Ben Stiller reprises his role as a former model in a throwaway but amusing sequel
Howe / Mark Mulcahy : Confluence / SmileSunset
The wide open spaces and distant prairie howls of Tucson, Arizona have fired Howe Gelb's imagination for 18 years now...
The wide open spaces and distant prairie howls of Tucson, Arizona have fired Howe Gelb's imagination for 18 years now. As the leader of Giant Sand, he's fashioned a distinct and remote American music that burns with emotional fire and is as informed by country music as it is by punk.
For this third solo foray, the multi-instrumentalist has broadened horizons, travelwise
at least, while remaining an existential dreamer. He is a detached man whose observations and eye for detail are fleshed out by an expressive baritone and a collection of desolate and sometimes mournful sound settings. Songs as open and yet regretful as 'Available Space' and the study of loss that is 'Saint Conformity' don't come around often. 8/10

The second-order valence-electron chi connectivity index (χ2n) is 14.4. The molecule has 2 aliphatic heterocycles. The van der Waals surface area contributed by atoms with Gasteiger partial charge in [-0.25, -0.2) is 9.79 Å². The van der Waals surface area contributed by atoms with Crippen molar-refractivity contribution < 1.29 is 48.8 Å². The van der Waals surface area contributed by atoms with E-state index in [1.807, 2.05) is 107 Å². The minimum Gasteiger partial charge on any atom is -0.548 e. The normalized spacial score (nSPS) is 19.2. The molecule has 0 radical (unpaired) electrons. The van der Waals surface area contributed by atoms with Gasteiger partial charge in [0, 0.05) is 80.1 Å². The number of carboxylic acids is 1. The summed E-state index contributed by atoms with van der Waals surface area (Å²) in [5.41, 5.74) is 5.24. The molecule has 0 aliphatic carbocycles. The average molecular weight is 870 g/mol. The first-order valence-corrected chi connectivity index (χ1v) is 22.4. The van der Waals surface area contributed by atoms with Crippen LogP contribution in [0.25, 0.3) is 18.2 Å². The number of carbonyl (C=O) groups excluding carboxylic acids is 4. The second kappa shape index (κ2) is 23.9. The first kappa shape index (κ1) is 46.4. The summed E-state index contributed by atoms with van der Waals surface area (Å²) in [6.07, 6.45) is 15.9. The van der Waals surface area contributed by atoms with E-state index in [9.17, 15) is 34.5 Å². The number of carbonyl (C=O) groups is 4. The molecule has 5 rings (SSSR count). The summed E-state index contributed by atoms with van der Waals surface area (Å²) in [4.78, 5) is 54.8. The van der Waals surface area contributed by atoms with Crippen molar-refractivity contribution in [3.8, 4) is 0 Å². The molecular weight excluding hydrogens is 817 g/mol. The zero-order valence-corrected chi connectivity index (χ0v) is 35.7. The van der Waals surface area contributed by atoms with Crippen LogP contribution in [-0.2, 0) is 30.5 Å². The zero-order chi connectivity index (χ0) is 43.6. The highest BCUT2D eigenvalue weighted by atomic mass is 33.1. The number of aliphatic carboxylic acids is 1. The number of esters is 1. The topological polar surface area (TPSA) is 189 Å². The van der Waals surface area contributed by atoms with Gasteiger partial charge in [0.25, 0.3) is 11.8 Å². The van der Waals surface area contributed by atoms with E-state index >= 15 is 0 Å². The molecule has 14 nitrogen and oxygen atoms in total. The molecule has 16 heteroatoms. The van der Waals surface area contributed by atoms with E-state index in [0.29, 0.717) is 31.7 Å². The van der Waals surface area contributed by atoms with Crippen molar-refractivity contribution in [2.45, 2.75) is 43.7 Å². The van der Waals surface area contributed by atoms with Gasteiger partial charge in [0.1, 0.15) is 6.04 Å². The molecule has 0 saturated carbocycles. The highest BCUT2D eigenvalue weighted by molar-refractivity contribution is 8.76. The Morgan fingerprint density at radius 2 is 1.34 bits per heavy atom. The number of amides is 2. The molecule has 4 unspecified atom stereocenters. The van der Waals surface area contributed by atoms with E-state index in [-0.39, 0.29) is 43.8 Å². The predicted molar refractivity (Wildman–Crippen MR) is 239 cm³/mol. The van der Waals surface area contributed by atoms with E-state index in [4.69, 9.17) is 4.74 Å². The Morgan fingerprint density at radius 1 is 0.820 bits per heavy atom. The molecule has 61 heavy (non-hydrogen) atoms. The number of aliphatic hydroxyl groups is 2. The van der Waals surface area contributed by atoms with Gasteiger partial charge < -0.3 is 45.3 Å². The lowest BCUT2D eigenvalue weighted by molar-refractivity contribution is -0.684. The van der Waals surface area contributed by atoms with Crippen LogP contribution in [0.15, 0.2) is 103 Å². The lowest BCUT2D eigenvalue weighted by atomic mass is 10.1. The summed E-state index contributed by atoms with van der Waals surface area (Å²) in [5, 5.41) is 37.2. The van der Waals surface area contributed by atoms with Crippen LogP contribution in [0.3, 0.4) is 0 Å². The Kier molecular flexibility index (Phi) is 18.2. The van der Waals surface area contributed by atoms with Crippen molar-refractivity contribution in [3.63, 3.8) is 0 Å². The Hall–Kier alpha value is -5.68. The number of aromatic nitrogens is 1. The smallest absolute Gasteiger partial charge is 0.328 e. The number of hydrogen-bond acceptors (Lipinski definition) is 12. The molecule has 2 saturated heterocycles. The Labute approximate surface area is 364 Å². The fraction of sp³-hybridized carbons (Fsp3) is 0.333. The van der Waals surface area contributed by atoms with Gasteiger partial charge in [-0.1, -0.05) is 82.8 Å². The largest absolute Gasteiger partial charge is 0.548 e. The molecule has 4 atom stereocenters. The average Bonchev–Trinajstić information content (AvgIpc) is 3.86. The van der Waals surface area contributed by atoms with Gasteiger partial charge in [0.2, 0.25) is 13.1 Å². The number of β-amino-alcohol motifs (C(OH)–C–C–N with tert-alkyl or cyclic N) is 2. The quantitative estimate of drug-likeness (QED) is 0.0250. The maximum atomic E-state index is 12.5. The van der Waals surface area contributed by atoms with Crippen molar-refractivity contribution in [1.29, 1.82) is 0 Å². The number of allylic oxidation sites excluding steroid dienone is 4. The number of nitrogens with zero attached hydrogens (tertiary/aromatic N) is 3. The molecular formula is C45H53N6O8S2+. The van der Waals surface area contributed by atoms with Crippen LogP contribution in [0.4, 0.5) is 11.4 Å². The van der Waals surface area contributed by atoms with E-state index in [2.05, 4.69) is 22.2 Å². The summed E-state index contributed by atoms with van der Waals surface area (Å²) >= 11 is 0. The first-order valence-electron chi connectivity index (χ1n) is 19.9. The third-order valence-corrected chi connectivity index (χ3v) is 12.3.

The mid-'80s also washed ashore the Miracle Legion, a quartet who were at first perceived to be Connecticut's reply to REM. Mark Mulcahy, their main vocalist, has since got much stranger, and invited troublesome tonal comparisons with Tim Buckley, which will no doubt continue on this sophomore solo album.
In truth, his headspace is much darker, with a remembered Southern adolescence, and familial woes shading these introspective, devotional and
often attitudinal sketches from
a life. The singer-songwriter with
a sense of melody who inhabits 'Until I Say So' is also the paranoid, suicidal believer on
'I Hate To Needy Need You'. And he's out there on his own.
It’s not quite the superhero film revolution we were promised, but it sure as hell is entertaining
Zachary Cole Smith has overcome a multitude of problems to make this intensely powerful album
Just as ridiculous as the 1991 original, but in all the wrong ways
The 'Oscar-bait' drama fails to fully translate the emotional weight from page to screen